What the press missed in Bil’in tear gas flower garden, by Elias Nawawieh, Palestine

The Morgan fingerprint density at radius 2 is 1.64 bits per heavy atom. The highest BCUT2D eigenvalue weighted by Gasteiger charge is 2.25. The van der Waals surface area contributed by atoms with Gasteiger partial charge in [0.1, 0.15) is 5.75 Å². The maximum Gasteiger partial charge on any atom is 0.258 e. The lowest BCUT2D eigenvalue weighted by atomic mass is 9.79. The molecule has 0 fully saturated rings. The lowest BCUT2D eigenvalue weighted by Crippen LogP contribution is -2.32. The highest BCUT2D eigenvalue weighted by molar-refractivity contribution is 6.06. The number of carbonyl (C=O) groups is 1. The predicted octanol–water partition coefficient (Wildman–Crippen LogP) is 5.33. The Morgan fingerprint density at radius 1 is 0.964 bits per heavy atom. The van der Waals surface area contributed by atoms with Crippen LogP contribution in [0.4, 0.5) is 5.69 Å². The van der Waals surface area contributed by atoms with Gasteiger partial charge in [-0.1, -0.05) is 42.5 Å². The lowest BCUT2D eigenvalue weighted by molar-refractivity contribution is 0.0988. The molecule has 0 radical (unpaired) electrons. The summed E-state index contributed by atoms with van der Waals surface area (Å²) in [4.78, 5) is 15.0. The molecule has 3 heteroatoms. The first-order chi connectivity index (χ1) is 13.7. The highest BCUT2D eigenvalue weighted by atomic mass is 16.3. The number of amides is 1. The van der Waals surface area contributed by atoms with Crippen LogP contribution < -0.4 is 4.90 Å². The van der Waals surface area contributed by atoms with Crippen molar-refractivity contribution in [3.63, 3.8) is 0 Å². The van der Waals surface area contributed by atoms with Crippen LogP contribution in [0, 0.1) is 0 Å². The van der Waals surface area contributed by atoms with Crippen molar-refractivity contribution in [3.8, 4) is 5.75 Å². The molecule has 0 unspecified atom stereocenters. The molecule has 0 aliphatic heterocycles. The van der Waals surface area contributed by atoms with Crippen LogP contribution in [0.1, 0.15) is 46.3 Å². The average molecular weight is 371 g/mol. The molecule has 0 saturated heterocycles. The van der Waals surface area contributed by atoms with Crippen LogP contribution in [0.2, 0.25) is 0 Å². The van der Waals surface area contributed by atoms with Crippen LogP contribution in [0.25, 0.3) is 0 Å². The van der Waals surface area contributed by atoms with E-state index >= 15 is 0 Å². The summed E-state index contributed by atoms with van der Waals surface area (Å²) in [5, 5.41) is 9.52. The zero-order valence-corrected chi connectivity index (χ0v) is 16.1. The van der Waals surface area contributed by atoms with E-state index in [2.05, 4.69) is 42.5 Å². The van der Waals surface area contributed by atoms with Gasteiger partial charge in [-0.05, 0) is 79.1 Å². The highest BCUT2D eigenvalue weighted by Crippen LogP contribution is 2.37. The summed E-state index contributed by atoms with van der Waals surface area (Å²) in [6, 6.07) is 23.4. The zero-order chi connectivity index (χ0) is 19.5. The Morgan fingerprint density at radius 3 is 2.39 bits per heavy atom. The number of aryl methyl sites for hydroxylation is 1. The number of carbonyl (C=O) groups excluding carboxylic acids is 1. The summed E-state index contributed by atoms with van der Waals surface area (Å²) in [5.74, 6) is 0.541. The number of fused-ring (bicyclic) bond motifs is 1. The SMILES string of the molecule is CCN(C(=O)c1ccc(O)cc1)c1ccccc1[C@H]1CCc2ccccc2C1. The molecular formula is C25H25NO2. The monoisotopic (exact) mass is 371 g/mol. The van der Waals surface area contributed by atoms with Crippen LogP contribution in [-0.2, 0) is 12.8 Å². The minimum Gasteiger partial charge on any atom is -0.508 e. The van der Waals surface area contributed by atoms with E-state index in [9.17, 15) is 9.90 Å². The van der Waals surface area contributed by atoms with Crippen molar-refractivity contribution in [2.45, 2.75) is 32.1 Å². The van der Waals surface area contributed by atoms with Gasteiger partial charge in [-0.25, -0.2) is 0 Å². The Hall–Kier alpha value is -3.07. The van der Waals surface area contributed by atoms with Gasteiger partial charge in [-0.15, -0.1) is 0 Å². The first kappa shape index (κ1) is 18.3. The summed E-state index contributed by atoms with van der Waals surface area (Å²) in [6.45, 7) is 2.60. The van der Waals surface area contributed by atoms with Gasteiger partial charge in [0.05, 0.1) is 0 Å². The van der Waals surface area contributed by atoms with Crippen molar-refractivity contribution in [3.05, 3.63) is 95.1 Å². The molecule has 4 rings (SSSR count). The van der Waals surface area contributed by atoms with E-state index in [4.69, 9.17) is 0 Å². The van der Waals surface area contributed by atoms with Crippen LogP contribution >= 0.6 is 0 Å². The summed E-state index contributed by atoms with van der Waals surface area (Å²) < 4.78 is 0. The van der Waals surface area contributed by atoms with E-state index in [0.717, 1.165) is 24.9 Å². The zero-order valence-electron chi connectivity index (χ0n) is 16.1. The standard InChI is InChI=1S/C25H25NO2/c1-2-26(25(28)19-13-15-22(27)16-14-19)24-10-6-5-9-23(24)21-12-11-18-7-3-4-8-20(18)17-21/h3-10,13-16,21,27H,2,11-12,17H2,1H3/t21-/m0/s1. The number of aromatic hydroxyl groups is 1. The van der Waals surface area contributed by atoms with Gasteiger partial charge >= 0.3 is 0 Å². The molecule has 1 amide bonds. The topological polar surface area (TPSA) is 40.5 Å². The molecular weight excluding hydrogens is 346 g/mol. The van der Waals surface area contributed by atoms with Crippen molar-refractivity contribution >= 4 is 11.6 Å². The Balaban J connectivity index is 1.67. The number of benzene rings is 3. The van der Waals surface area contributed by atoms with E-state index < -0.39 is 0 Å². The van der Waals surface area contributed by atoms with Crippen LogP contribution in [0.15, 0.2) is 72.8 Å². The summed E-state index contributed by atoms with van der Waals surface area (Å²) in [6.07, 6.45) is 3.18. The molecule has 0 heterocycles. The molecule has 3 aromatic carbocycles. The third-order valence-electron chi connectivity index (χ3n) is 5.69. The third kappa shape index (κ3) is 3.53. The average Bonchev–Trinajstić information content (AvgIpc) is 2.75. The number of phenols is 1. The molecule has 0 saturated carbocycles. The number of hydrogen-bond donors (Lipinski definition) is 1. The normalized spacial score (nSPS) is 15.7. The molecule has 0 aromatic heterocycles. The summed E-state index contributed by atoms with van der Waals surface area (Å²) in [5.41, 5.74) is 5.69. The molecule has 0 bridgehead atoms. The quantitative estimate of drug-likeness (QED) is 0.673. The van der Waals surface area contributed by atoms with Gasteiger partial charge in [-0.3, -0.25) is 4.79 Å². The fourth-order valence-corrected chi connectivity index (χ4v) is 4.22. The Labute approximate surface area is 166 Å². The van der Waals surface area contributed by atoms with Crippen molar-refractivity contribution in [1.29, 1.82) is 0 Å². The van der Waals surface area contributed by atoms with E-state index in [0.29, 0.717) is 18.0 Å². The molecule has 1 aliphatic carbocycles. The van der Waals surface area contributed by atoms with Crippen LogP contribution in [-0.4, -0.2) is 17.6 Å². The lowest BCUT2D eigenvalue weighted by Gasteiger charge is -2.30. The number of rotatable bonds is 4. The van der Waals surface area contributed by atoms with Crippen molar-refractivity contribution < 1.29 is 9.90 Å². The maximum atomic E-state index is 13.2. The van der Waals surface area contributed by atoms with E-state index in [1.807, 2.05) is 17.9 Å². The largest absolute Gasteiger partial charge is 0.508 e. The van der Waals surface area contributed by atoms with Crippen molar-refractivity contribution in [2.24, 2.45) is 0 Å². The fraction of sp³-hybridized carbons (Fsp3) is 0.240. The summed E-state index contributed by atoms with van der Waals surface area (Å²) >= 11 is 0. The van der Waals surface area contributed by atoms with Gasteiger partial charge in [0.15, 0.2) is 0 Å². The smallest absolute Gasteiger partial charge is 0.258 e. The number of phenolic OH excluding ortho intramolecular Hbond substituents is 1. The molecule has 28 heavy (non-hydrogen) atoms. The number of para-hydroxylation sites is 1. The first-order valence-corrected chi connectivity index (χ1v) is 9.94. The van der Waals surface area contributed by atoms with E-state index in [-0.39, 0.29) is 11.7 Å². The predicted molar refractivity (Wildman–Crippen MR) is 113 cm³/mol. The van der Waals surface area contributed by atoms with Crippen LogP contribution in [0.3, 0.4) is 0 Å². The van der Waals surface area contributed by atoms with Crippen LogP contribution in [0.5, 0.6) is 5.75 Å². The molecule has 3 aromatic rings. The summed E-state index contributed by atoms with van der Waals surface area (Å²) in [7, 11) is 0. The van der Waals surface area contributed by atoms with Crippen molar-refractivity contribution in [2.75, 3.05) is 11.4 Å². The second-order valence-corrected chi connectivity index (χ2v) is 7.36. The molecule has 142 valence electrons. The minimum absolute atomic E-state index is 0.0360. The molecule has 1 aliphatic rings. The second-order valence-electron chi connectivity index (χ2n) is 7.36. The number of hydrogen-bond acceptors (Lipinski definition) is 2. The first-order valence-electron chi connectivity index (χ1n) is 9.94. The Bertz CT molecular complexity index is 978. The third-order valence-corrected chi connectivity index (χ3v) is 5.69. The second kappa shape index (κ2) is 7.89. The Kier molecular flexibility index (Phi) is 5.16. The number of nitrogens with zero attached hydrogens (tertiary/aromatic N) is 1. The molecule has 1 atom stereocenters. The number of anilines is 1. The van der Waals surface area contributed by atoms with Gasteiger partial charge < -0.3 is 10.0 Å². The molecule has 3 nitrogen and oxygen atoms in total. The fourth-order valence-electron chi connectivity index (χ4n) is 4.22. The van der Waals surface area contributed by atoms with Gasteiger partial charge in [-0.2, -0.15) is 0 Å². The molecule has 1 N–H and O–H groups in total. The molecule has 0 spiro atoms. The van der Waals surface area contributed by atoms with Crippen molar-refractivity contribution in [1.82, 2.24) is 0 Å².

This article was previously published in +972mag A garden of flowers planted in used tear gas grenades memorializes Bassem Abu Rahmah, killed by Israeli forces in 2009 in Bil’in. But recent AP photo coverage looks mostly at the flowers and misses the memorial. The act is one of both peaceful resistance and an answer to the controversial separation wall erected by the State of Israel. Residents of Bilin village have created an oasis in the desert landscape of the West Bank, and planted flowers in tear gas canisters which were fired at protesters by Israeli forces. Bassem Abu Rahma, a protest leader, was killed in 2009 when Israeli forces shot him in the chest with a tear gas grenade. The garden was created in his memory and in the memory of other victims of the Palestinians’ fight for their land. The eclectic potted plants also mark the land that Palestine reclaimed two years ago through a protracted court battle that re-routed Israel’s wall. Residents of Bilin say 60% of their farmland was cut off by the Israeli separation wall. Since 2005, villagers have been going out almost every Friday for anti-wall protests, which often result in violent crackdowns with Israeli forces. Bilin has become a symbol of Palestinian protests against Israeli policies in the West Bank, and the village’s struggle to regain its land became the subject of a 2012 Oscar-nominated documentary – “Five Broken Cameras.” However, the key context of the garden was missing from the captions in a widely circulated Associated Press photo story. For example, photo captions identified only “A Palestinian woman” watering the garden, failing to mention that it was Sabiha Abu Rahmah, Bassem’s mother. Nor did any of the AP photos include the centerpiece of the garden. On Ynet’s version, not only is there no mention of the Abu Rahmah deaths as the reason for the memorial garden, but their concluding sentence further obfuscates the price of Bilin’s resistance: “Every Friday, Palestinian and Israeli leftist activists come to protest the separation fence at the site, and several of these demonstrations have ended in injuries.” Who injures whom and how badly is left to the reader’s imagination. The Israeli regime began building the separation wall in 2002, and the route has been the target of regular protest rallies waged by residents of various towns whose land has been cut off by the barrier. Despite the protests, Israel insists on keeping Palestinians out. What many outside the Palestinian community misunderstand is how the Israeli government has effectively confiscated large plots of Palestinian land in order to erect the barrier. When the 435-mile barrier will be complete, 85 percent of it will have been built inside the West Bank, rather than on the internationally recognized Green Line between the State of Israel and the occupied Palestinian territories. The result is that the wall does not simply divide “Israel from the West Bank” as is often stated, but rather Palestinian land from Palestinian land, dividing farmers from their land, children from schools, and families from each other. Elias Nawawieh, YaLa Young Leaders

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